As has already been mentioned beags hunt as a pack and therefore generaly stick together but some do go wayward and these can be also called back by the use of the hunting horn.
 

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Discussion Starter · #8 ·
Thank you, very informative. That's why in pictures of hunting pack, I see man with horns. I did not see whip though. I guess beagles has to be well trained on that. Not just any beagle can run off chasing preys.
Thanks again.


Charlie mom
 

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Wasn't Bob the expert? AAAHHHHH where is Bob when we need him?.....

Well, I can however answer part of the question.
Dogs do follow scents very actively, and here is why Beagles do get lost more than any other dogs.
If you consider that dogs in general live in an environment a little similar to the one known of the Borgs (yes, in Star Treck!). The Borgs could here everyone and had to learn to concentrate to the one sound or person in order to communicate. Well, dogs can scent absolutely everything, and I mean every component of everything. For exemple, they will not smell spaghetti sauce, but tomates, garlic, meat, oignon, peper... and even water. Dogs learn to concentrate on a scent of their choice.
Hunting dogs have morphologically a different nose from other dogs in that they have far more folds in the nose, which allow them to isolate and concentrate in an even stronger manner to one particular scent of interest.
Furthermore, the dog inherently always goes towards the freshest scent. This means from wherever he picks up the scent to the source of that scent. The freshest scent is in fact synonimous to the strongest scent, which is necessarily where the object is. This is definitely usefull for the animal who needs to feed himself, as it is to the hunteing dog or the Search and rescue dog.
The problem though is that because the dog is mapped to always go towards the point originating the scent, they are not able to go track the scent the other way.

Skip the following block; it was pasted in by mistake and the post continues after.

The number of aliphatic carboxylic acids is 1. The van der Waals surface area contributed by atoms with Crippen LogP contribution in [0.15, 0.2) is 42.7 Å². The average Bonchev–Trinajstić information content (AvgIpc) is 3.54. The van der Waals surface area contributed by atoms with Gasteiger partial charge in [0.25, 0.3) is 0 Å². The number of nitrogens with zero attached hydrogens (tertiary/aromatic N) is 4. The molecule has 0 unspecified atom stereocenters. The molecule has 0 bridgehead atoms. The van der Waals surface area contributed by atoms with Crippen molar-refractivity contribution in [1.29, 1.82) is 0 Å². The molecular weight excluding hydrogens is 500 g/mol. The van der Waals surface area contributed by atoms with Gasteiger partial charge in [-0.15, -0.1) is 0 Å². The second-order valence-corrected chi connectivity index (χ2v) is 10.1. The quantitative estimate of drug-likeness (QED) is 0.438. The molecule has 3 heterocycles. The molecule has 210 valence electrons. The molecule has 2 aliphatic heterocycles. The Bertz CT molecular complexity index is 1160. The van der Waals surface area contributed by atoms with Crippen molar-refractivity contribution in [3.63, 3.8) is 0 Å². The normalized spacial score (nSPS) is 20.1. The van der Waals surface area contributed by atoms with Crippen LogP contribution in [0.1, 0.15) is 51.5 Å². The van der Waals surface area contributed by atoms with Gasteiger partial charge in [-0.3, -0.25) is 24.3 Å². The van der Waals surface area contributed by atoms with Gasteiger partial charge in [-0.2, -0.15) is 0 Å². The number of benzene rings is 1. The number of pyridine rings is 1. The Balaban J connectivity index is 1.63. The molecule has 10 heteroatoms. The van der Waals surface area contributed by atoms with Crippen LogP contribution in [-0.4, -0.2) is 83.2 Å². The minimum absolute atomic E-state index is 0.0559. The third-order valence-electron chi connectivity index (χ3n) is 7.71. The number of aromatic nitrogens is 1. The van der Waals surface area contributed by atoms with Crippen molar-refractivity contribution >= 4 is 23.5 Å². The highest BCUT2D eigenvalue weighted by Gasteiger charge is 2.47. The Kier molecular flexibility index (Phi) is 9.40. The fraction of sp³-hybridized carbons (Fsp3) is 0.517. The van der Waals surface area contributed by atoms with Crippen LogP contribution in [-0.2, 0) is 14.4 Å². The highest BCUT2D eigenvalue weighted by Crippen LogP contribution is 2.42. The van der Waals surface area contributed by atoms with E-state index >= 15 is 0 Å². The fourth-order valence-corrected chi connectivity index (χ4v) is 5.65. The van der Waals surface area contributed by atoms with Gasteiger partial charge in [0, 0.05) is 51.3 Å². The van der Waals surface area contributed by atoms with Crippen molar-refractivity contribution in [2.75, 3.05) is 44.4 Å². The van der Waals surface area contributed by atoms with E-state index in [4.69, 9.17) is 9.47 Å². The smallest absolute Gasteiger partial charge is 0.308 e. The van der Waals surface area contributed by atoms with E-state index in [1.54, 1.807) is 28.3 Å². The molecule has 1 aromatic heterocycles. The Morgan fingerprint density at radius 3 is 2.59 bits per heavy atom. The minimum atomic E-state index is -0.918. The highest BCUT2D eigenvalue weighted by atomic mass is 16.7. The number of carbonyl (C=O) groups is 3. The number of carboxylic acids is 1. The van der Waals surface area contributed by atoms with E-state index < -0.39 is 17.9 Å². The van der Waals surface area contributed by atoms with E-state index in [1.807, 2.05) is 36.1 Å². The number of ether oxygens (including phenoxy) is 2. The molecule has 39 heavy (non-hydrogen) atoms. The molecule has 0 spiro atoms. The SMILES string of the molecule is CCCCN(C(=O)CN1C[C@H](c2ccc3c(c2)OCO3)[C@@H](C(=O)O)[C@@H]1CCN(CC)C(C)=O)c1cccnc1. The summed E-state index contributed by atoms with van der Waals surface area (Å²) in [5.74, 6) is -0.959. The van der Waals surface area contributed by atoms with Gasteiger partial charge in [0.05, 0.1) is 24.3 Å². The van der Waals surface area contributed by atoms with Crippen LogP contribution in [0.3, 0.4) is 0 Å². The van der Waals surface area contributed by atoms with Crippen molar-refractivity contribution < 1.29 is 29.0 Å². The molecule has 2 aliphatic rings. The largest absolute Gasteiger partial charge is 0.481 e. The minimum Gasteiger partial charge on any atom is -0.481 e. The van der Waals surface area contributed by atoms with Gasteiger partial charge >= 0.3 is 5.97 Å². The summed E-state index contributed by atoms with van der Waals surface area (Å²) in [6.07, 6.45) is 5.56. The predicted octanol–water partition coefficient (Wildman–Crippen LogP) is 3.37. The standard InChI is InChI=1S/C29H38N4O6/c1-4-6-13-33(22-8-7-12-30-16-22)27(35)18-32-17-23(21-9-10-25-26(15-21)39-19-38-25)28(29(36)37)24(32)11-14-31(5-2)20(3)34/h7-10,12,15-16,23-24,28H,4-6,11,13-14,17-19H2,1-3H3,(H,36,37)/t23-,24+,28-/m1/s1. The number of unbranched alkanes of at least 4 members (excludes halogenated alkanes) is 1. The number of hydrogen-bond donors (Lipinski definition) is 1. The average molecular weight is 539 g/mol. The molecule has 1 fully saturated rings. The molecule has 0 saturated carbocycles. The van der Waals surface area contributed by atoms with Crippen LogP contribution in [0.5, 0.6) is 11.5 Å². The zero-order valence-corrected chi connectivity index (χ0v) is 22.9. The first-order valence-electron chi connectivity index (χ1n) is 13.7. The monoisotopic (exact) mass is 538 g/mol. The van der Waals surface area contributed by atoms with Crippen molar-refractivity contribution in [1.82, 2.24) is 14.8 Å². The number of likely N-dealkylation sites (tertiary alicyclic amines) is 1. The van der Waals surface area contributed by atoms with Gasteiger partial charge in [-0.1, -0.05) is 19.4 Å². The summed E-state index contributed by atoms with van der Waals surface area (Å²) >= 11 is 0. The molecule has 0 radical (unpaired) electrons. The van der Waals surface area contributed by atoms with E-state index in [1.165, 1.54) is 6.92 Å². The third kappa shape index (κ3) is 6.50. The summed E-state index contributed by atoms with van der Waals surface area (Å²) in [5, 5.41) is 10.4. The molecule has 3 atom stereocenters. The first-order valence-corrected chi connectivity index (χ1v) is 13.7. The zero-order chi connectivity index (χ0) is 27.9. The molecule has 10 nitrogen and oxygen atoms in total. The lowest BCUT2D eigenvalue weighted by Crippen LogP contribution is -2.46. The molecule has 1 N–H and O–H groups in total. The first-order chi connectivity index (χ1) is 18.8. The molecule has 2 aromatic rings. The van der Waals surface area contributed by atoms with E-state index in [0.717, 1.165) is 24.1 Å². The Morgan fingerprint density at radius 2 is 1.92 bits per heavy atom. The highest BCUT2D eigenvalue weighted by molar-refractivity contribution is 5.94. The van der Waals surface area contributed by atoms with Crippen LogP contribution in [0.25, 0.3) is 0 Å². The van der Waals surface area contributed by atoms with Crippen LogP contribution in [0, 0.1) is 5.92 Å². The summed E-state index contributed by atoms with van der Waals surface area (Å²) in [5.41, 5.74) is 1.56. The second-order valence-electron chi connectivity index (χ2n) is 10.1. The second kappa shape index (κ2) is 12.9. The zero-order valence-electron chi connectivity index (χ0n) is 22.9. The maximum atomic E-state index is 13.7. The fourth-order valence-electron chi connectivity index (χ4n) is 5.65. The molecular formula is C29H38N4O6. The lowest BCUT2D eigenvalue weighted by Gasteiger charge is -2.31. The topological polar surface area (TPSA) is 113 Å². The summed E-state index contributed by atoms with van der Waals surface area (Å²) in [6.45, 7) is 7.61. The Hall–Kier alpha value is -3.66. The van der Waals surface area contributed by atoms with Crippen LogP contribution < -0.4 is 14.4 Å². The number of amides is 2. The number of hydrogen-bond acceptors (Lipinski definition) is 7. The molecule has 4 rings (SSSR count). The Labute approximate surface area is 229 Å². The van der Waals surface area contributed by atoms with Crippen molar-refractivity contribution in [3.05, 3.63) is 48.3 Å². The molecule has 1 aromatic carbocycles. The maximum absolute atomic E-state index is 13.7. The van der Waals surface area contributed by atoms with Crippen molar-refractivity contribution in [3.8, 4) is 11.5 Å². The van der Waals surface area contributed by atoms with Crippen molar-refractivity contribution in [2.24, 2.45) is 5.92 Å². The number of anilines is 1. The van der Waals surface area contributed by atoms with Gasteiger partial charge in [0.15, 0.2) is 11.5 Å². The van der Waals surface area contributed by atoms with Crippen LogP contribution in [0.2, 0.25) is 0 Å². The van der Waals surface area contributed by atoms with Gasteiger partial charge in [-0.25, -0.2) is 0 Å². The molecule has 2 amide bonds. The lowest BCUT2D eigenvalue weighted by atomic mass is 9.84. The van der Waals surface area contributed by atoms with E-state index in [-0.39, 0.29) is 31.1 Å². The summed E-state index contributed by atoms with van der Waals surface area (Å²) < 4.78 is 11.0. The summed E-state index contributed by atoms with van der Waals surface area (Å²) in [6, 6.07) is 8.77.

This is not so much of a problem for many dogs who, while concentrating on that one scent, managed to recognise in the back of their mind other scent, but because Beagles have been bred with one of the most discriminating nose, they can concentrate strictly to the one scent to the exclusion of all others, they are absolutely unable to find their way home when they run off following a scent.

So next time someone tells you Beagles get lost because they are stupid as it is often said, simply smile and answer that actually, they get lost because they are better at their job than any other being!
 

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Is it true that to some hunters (not all, I'm sure), that beagles are expendable? Therefore if one does not come back, how much effort is spent in finding the dog?

In general, do people who use beagles to hunt, try hard to retrieve ones that do not return?

I've also been told that during hunting season, hunters feed the dogs less so that they are more effective finding prey.

Please excuse my ignorance on the subject...I figure this is my chance to hear from those who know.
 

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Quote:Originally posted by Gingergoose:
Is it true that to some hunters (not all, I'm sure), that beagles are expendable? Therefore if one does not come back, how much effort is spent in finding the dog?
In general, do people who use beagles to hunt, try hard to retrieve ones that do not return?
I've also been told that during hunting season, hunters feed the dogs less so that they are more effective finding prey.
Please excuse my ignorance on the subject...I figure this is my chance to hear from those who know.
Sadly, many dogs are mistreated, whether they be pets or working dogs or hunting dogs. The rumors you hear are true to a much greater degree than any of us who love our beagles probably want to know. My son runs Maggie at a nearby beagle hunting club (just for fun, not competitively) and it's common knowledge who is hardest on their dogs. Many of the stray beagles found in our area are hunting dogs who got lost, or dogs thrown out because they wouldn't hunt. It's a terrible truth. BUT, for every bad dog owner out there, I believe there are many many more GOOD dog owners than bad ones!!!

In our family, the hunters LOVE their dogs. It is unusual for a hunting dog to live inside the house as a pet; the dogs my father raised lived in a housing facility together. His dog barn was climate controlled, and our farm had outside runs. Because I grew up on a cattle ranch, we also raised cattle herding dogs; the dog barn and the calf orphanage were actually the same barn...so obviously a favorite of the farm kids. We hand-fed the orphan calves and enjoyed the dogs too. Any farmer or hunter worth their salt also respects and loves their animals.
 

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Discussion Starter · #13 ·
Because of Charlie I've learned another chapter! :biglaugh: I educate myself a lot, the best thing is world wide! Guess what, all I need to do is click on the computer and :computer: Amazing. And I get to know you all wonderful friends.


Charlie mom